The Never-ending Amusement Park Ride: How it Feels to Have Rapid Cycling Bipolar Disorder

Thursday, May 21, 2015 by Meg   •   Filed under Mom Stories/Opinion

In previous posts, I have talked at length about the genetic triggers to Bipolar Disorder, the evolutionary advantage of Bipolar and the link between Bipolar Disorder and creativity. But rapid cycling Bipolar Disorder feels a little different, so I have invited a dear friend of mine to tell you about her experiences with this condition. 

By: Misty Browne

The rapid mood changes associated with Bipolar Disorder are like my favorite carnival ride: the big swinging pirate ship suspended in mid-air. As a young girl I loved the way it felt to be lifted to one side so quickly you hardly had time to catch your breath before you were suddenly swinging back the other way. 

But if I relate this carnival monstrosity to the rapid shifts in mood I experience these days, I imagine myself backing away from the ride. Stumbling over other children and adults, looking for an exit. Fighting the urge to run as fast as I can away from the looming evil in front of me....  continue reading

Why I Hate Mother's Day

Saturday, May 09, 2015 by Meg   •   Filed under Mom Stories/Opinion

As Mother's Day approaches, many are gearing up for celebration. Today I have a guest post from someone on the flip side of that coin. This post is for anyone out there struggling today. 

By: Scarlet Hayes

The day of the year that I dread most is upon us: Mother's Day. 

Don't get me wrong. There is nothing that I love more than being a mother. Having my children is the best thing I have ever done. I look at them and my heart skips a beat, much like it does with new love, except that feeling never goes away. The love of one’s children is love in its truest form. 

But on Mother’s Day, I also feel a pang of emptiness, because I know that the woman who gave birth to me does not, actually cannot, harbor the same love and feelings towards me.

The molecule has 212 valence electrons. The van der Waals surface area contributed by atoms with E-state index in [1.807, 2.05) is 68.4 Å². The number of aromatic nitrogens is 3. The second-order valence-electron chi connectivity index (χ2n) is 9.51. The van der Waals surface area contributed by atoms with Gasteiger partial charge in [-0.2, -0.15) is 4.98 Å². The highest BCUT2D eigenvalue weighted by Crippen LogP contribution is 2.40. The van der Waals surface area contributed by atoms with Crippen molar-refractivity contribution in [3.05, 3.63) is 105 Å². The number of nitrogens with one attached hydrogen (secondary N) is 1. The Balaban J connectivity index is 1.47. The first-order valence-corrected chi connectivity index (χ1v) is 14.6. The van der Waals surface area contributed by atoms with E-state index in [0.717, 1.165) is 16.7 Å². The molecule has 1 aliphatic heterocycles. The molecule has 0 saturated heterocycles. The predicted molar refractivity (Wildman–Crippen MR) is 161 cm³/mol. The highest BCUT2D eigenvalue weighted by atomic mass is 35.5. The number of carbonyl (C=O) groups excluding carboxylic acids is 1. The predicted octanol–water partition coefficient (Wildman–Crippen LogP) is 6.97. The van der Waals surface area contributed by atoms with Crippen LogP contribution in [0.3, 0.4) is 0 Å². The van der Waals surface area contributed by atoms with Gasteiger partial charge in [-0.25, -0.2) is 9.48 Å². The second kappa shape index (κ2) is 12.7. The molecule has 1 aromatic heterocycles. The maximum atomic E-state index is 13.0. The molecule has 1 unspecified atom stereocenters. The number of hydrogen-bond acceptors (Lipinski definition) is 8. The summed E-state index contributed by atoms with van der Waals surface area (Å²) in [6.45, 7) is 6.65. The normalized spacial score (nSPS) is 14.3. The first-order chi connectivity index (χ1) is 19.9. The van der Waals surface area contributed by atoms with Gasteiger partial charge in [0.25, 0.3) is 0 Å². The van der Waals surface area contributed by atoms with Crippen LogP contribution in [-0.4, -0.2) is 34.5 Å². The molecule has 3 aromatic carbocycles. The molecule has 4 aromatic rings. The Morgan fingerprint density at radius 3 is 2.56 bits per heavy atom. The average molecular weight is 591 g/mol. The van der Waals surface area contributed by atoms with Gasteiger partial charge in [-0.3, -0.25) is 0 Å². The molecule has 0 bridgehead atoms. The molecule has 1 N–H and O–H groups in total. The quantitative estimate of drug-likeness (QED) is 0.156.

Sometimes, mothers suck. I know because mine did. She tried to destroy my career, my family, and my life. My womb donor was, and is, a piece of shit....  continue reading

Military Men, Sexual Harassment, and the Incident That Changed Me

Thursday, March 12, 2015 by Meg   •   Filed under Mom Stories/Opinion

Previous posts have discussed the unique struggles that women in the military face (see more here in Fuck This Shit: Female Veterans, Trauma, Informed Consent and Working Towards Something Better). But when it comes to sexual assault, there is some gray area that we need to address, particularly in cases where women consent under duress. Just because we don’t — or can’t— fight doesn’t mean we are consenting. It doesn't mean you wanted it. And today I have one brave military woman here to share her story with you. 

By: Annonymous

I was 18 years old, fresh out of Basic Training for the United States Air Force.  I was assigned to the 99th Logistics Readiness Squadron and was a Vehicle Operator. The dorms were co-ed and 95% male. I was treated as “one of the guys” by most. 

But not by all....  continue reading

Living With Dying

Thursday, February 19, 2015 by Meg   •   Filed under Mom Stories/Opinion

A cancer diagnosis changes everything.